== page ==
2017-06-15 / Front Page

Outcry not enough to sway Glen Lake turf vote

By Jay Bushen
Of The Enterprise staff

The Glen Lake football team will have new turf to defend when Traverse City St. Francis comes to town Sept. 1.

About 40 community members were on hand Monday as the Glen Lake Board of Education voted to enter a contract with AstroTurf for the installation of a synthetic turf surface, which is expected to cost the district’s general fund at least $839,488.

“The real distinguishing factor for our board was usability,” said Superintendent Sander Scott. “We have physical education classes and a lot of extracurricular opportunities for kids. What it came down to is that synthetic turf gave kids the most opportunity to be outside and active on the field.”

Emotions ran high inside the media center as six of 11 public commenters made last-ditch efforts to dissuade board members away from turf.

Proponents of a grass surface made arguments based on alternative ways to spend the money, potential health risks of an artificial turf surface, the future of Federal Impact Aid and more.

Dylan Vogelsong, who said his grandfather was the first football coach at Glen Lake, suggested the money ought to be put toward academics.

“I know you’re doing your best here, but I think you’re making a big mistake,” Vogelsong said. “It seems like, from the first time I started hearing about this turf thing, there was a desire to get a turf field and you were looking for reasons to back that up.”

School-of-choice parent Kayla Eaton echoed a similar sentiment, saying the money should be elsewhere, perhaps at the elementary level.

Eaton and others also argued the studies of synthetic turf are inconclusive and subsequently suspect.

Lake Ann resident John Scott, a school-of-choice parent of three Glen Lake students, presented the only public comment in favor of the turf project.

“They’re doing the research,” he said in defense of the board. “There’s nothing in this for them. As far as I know, none of them are related to anybody who owns an artificial turf company. This community, this school has the money to do basically everything it wants to. Yes, that may change down the line, but for the time being, we’ve got it. There isn’t a millage, so as far as taxpayers getting upset about it—they aren’t asking for mills for this.”

Two other attendees presented budget based observations and advised the board to proceed with caution.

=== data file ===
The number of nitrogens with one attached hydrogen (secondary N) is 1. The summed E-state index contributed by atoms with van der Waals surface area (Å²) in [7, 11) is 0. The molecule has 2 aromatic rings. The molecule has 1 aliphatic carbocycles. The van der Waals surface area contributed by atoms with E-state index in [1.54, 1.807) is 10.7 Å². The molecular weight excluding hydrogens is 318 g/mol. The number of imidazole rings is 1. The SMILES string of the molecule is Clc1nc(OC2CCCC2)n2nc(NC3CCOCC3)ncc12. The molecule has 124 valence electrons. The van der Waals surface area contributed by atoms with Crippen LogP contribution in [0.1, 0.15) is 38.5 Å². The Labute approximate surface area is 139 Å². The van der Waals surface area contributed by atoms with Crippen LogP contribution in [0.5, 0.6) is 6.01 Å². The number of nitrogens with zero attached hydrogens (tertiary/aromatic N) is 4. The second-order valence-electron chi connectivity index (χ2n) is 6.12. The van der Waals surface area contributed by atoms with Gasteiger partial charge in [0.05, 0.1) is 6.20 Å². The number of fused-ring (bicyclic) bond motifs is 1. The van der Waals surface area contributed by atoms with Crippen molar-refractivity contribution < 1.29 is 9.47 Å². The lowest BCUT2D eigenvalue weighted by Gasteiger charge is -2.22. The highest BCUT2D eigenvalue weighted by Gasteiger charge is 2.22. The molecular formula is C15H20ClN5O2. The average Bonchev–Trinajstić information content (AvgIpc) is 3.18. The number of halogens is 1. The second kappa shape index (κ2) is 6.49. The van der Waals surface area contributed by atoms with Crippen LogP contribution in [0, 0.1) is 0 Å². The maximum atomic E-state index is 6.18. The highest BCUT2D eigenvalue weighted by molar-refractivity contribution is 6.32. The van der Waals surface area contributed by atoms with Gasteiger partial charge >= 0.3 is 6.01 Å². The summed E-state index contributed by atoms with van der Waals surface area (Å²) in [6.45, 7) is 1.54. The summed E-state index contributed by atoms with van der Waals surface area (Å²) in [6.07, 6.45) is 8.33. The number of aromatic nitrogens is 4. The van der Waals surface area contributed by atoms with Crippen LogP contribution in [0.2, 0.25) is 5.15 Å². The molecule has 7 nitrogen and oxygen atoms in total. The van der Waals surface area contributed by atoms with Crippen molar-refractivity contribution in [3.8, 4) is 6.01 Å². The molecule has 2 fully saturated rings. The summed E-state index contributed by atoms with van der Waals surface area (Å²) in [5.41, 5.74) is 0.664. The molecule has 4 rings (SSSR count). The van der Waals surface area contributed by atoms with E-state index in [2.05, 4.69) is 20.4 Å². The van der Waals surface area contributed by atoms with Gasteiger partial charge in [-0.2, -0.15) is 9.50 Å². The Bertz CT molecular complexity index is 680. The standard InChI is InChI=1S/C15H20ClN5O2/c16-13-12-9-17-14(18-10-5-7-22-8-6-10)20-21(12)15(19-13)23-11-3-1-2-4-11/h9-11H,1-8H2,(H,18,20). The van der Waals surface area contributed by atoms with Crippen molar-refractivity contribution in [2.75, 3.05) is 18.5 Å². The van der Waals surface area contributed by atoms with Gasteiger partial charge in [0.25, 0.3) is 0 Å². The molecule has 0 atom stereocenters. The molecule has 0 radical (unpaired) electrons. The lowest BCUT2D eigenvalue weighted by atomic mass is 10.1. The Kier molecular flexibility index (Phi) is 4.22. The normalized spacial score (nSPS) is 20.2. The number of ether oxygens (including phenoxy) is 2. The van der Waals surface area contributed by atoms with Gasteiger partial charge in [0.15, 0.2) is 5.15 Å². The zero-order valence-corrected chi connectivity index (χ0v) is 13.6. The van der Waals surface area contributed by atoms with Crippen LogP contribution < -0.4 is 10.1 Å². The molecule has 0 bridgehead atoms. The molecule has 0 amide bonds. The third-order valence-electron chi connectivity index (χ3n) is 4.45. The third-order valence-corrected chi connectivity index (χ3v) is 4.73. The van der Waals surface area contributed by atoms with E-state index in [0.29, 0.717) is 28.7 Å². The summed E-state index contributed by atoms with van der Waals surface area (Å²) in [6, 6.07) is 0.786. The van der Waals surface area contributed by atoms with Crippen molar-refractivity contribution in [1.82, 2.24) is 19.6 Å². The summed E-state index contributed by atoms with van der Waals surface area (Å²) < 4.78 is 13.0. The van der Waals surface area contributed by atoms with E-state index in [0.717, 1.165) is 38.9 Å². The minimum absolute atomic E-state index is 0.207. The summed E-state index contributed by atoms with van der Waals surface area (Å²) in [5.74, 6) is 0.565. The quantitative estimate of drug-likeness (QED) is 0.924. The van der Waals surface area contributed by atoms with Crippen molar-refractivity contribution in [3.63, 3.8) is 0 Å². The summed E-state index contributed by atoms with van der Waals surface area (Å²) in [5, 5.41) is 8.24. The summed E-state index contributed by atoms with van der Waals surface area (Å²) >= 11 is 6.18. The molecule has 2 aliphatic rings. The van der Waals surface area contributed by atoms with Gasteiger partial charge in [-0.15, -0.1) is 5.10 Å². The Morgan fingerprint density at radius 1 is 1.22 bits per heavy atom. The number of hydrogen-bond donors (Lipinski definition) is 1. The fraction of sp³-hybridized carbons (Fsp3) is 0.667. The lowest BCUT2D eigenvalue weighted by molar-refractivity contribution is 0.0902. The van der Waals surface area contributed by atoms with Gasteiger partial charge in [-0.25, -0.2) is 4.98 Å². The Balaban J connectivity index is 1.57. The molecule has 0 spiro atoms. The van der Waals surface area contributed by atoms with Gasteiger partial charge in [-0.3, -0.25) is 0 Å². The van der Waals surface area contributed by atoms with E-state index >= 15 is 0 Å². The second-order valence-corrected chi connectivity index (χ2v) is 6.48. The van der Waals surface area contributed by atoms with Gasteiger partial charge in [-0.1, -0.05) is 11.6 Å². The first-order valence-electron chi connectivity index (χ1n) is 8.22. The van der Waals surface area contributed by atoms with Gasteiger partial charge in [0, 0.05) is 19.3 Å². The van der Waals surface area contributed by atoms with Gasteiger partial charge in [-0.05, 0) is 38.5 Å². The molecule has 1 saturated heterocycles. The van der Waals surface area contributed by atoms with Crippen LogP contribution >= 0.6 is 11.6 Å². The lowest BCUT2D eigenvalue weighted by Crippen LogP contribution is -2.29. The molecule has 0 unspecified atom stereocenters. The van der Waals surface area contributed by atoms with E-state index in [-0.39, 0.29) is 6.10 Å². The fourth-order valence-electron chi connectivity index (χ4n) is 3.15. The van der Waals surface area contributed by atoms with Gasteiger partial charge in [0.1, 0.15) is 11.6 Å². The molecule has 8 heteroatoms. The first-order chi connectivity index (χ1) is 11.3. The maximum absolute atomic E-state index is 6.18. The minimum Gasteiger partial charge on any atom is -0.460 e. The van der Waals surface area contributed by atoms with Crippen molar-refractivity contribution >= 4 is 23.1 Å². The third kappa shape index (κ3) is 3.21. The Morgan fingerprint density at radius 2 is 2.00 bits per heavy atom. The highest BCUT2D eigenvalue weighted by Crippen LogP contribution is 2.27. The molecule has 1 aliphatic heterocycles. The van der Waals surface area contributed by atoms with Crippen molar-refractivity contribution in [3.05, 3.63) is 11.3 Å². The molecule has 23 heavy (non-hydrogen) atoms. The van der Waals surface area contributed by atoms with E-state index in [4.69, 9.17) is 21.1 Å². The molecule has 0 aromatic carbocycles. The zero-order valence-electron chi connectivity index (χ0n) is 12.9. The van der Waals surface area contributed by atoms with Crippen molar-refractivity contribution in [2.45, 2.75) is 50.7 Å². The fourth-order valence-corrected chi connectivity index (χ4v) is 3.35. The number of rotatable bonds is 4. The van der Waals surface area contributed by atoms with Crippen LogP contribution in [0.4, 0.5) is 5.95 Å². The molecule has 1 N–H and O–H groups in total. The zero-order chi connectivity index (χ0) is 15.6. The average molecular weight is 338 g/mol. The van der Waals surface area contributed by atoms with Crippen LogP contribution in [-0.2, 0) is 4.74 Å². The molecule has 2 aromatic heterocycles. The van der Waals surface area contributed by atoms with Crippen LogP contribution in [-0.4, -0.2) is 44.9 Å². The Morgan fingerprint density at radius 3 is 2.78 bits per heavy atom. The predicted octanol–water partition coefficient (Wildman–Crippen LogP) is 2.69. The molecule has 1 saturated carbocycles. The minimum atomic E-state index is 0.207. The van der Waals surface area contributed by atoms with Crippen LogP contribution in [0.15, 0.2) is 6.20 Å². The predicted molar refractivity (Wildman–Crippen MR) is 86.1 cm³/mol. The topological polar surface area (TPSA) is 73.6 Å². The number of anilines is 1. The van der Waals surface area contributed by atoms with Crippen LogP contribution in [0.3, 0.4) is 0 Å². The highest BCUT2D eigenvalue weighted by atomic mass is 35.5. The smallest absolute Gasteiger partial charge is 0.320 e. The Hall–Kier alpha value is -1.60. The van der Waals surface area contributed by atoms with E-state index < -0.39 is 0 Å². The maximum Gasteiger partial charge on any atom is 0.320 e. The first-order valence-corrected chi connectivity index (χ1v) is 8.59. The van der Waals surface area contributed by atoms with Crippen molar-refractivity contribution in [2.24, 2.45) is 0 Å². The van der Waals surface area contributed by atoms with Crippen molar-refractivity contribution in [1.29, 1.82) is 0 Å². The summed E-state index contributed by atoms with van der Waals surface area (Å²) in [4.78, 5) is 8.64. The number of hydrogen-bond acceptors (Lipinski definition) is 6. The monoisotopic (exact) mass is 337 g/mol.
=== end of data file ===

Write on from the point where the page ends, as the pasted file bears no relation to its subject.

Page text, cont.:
Mary Frixen prefaced her comments by pointing out that School Board President Fran Seymour plans to attend the upcoming Federal Lands Impacted Schools Association 2017 Summer Meeting in Baltimore, Md.

“I would just say that before we spend a great deal of money on either turf or artificial turf, that we make sure that Washington’s not going to yank the impact aid rug out from under our feet,” Frixen said. “I hope you get a straight scoop at that conference. Who knows. You may get alternate facts. You may get fake news. You may even get tweeted. I don’t know. ... At any rate, let’s not spend money we may not have two or three years down the road. Thank you very much, and good luck.”

The arguments ultimately fell on deaf ears, however, as only Lisa Siddall voted against the turf project.

Siddall referenced a recent student survey carried out by Athletic Director Jennifer Johnston that showed 105 students are interested in choir, band, auditioned ensemble or tennis.

“We’re supposed to be getting them a new sound system for the auditeria, and we’re the only school in the county without an auditorium,” Siddall said. “I don’t see that on the agenda at all. Our tennis team is growing by leaps and bounds, and we don’t have tennis courts, and yet we’re arguing about an artificial turf field. It sounds like it’s a foregone conclusion, the voting, but I want to say that I would like us to focus on some other things besides these athletics. I’m disappointed that there isn’t more interest in music and other sports that are better lifelong-learning sports and lifetime sports.”

Ross Hazelton said the turf project and future projects benefiting those students aren’t mutually exclusive. Hazelton used the successful media center project, which was approved but delayed four years due to “analysis paralysis,” as a reason to act.

“We can do it all,” he said. “People get so narrow-minded in thinking it’s all about the football field. We’ve been talking about this for years and years and years. A fine arts center would be great. I would vote for that, too.”

Two other board members argued the turf is best for all students since only football players would be given access to a grass football field.

Another argument brought forth by Patrick Middleton appealed to the Michigan High School Athletic Association, which requires all football semifinal sites to have turf surfaces.

“The interesting thing to me was there was a lot of interesting discussion and good conversation that was done on a respectful level,” Seymour said. “That was encouraging. In the political climate we see on TV nowadays, the school board is the purest form of politics. We’re there for one purpose and that is to do what’s best for the kids.”

The turf should be installed by mid-to-late August, Seymour said.

Further details pertaining to the project — such as maintenance arrangements and infill material — will be discussed at a meeting today at 6 p.m.

Return to top